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Add Future[A] that helps with async code #274

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stereobutter opened this issue Mar 4, 2020 · 31 comments
Closed

Add Future[A] that helps with async code #274

stereobutter opened this issue Mar 4, 2020 · 31 comments
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enhancement New feature or request help wanted Extra attention is needed
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@stereobutter
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stereobutter commented Mar 4, 2020

I am lately writing a lot of asynchronous code (using asyncio mostly) and while async/await is fairly straight forward and nice to work with, it hinders writing modular code with small functions and reuse of said functions. This is imho due to two issues in particular:

  1. regular functions def foo(... and coroutines async def bar(... have different calling semantics. For a regular function you just do foo(...) to get your result back while for coroutines you need to await the result, i.e. use await bar(...)
  2. coroutines don't compose well (without pouring await all over your code)

Let's define a couple simple functions (both regular and coroutines) to illustrate these issues:

def double(x): 
    return 2*x

async def delay(x):
    return x

async def double_async(x):
    return 2*x

Cases:

  1. Composing regular functions just for reference - easy:

    double(double(1))
  2. Composing regular and coroutine functions V1 - not so bad,:

    await double_async(double(1))
  3. Composing regular and coroutine functions V2 - awkward with the await thrown into the middle:

    double(await double_async(1))
  4. Composing two coroutine functions - awaits galore :

    await double_async(await double_async(1))

To ease this pain I propose a (monad-like) container that implements map and bind so that functions can be chained nicely

class Promise:
    
    def __init__(self, coro):
        self._coro = coro
        
    def map(self, f):
        async def coro():
            x = await self._coro
            return f(x)
        return Promise(coro())
    
    def bind(self, f):
        async def coro():
            x = await self._coro
            return await f(x)
        return Promise(coro())
    
    def __await__(self):
        return self._coro.__await__()

Usage

  • Wrap a coroutine (function defined with async def) to create an instance of Promise.
    p = Promise(delay(1))
    await p  # get the result of the wrapped coroutine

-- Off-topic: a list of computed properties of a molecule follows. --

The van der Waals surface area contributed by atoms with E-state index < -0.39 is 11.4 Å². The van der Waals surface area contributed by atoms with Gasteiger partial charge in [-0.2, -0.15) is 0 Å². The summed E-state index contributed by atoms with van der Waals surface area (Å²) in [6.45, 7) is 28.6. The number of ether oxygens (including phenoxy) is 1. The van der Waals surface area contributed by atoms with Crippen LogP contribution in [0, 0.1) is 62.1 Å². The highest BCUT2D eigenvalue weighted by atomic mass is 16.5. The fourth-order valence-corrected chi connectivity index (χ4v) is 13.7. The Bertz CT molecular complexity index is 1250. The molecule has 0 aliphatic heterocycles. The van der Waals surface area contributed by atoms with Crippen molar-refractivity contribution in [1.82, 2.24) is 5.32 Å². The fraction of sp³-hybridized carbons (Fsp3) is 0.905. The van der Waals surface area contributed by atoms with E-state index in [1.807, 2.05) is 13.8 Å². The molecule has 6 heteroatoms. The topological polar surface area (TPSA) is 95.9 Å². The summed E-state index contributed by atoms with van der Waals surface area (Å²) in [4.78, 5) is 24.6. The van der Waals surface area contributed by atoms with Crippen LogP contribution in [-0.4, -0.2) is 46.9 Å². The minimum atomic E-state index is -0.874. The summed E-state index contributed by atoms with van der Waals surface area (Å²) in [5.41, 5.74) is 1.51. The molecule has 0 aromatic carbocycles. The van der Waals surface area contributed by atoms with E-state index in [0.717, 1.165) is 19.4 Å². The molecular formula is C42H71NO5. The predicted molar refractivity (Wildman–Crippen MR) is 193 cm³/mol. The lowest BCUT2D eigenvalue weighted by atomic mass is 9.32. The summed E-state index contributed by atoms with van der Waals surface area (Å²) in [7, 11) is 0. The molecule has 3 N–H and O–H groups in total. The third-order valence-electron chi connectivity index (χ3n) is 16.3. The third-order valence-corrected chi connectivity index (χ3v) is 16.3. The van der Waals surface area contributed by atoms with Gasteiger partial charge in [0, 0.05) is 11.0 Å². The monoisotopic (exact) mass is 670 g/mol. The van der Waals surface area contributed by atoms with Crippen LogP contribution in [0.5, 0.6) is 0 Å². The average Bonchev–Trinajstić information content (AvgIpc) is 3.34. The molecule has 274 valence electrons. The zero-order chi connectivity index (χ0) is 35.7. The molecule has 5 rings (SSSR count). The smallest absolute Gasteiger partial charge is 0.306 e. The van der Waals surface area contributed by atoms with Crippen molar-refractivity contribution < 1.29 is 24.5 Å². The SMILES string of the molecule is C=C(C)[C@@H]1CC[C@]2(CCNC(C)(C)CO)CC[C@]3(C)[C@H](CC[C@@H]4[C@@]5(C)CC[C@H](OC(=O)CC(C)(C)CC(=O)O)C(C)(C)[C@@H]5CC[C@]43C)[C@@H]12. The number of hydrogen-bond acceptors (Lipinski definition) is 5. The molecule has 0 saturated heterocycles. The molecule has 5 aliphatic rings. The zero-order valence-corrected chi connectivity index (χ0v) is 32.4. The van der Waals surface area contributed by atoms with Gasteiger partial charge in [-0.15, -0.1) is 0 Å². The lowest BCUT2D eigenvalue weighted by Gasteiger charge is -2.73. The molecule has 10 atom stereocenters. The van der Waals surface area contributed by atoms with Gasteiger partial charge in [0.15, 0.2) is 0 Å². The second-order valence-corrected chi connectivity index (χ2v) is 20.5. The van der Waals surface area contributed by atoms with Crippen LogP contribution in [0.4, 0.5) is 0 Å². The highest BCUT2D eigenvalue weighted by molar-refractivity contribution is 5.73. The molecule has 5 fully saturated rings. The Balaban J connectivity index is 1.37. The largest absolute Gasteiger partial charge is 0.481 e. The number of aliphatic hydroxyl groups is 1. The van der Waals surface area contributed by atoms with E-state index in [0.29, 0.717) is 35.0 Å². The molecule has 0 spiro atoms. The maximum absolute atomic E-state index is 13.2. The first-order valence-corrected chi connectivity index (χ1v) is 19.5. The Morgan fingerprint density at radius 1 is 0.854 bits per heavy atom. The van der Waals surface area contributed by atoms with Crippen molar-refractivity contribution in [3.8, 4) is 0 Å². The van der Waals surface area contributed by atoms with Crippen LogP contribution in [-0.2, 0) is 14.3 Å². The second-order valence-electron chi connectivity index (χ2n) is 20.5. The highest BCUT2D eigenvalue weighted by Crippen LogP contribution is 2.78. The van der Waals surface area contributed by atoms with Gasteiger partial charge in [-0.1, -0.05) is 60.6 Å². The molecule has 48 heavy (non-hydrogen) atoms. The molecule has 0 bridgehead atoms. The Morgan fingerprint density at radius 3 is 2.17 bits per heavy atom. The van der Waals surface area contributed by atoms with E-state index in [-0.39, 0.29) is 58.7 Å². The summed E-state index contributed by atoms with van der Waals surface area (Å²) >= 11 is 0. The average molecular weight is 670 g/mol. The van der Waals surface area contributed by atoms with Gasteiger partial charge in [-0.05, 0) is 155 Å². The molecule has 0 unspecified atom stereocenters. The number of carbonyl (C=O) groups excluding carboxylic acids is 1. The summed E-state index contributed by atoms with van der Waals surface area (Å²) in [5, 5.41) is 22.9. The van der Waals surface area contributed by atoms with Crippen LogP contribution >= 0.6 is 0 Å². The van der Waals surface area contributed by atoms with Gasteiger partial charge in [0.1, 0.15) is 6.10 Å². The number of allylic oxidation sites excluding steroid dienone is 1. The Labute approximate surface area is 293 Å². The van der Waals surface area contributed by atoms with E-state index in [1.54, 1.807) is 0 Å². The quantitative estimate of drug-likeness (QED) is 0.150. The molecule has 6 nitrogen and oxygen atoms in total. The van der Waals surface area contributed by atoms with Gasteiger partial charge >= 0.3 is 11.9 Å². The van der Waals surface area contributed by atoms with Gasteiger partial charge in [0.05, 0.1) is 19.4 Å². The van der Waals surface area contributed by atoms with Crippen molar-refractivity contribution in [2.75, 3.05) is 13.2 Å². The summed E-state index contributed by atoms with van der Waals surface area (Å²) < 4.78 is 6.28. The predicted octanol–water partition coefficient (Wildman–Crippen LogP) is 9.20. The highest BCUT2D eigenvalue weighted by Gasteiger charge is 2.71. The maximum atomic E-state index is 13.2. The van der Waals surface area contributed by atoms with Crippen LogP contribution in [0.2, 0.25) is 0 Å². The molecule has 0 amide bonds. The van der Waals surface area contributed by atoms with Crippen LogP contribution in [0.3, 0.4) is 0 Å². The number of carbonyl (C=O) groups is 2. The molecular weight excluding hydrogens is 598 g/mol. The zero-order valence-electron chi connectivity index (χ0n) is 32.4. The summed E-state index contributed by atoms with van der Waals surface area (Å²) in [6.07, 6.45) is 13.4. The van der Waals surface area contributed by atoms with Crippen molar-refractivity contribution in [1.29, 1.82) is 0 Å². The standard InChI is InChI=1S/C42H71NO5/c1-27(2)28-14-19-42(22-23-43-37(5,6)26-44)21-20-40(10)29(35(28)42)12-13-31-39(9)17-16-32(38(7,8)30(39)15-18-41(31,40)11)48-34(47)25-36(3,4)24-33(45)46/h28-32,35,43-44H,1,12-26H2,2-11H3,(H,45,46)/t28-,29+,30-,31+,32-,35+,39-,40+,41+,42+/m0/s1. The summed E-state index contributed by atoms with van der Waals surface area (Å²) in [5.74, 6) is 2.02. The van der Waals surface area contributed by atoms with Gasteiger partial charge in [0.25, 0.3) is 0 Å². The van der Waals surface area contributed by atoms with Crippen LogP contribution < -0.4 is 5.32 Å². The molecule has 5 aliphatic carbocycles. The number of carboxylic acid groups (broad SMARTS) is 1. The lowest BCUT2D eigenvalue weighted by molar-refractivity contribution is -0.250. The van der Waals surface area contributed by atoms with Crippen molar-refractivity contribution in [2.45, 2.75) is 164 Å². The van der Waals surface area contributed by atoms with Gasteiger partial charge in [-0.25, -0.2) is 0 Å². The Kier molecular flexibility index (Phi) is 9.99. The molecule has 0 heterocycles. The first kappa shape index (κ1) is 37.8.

• Call a regular function on an instance of Promise
    await Promise(delay(1)).map(double)
  • Call a coroutine on an instance of Promise
    await Promise(delay(1)).bind(double_async)

Extended example

Since the examples above don't look too intimidating, behold:

await (
    double_async(
        double(
            await double_async(
                await delay(1)
            )
        )
    )
)

vs.:

await (
    Promise(delay(1))
    .bind(double_async)
    .map(double)
    .bind(double_async)
)

Feedback greatly appreciated!

@stereobutter
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stereobutter commented Mar 4, 2020

A perhaps more interesting example:

await (
    Promise(delay([1,2,3]))
    .map(partial(map, double))   # double each entry
    .map(partial(map, double_async))   # double each entry with a coroutine
    .bind(star_gather)  # gather the result with a coroutine
)
# ==> [4, 8, 12]

where star_gather is simply

async def star_gather(list_of_coros):
    return await asyncio.gather(*list_of_coros)

@sobolevn
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sobolevn commented Mar 4, 2020

Hi, @SaschaSchlemmer! Thanks a lot!

This is indeed on our list: #235 I will close that issue and keep this one to discuss this topic.

The problem with asyncio is that I don't use it at all. And I am not sure how to design an API for it. I would be happy if you can help me with that.

P.S. Considering partial, see #267

@sobolevn sobolevn added enhancement New feature or request help wanted Extra attention is needed labels Mar 4, 2020
@stereobutter
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stereobutter commented Mar 4, 2020

actually the above implementation is not tied to asyncio. It just uses python 3.6 async/await which should work with any library that supports this (trio for instance)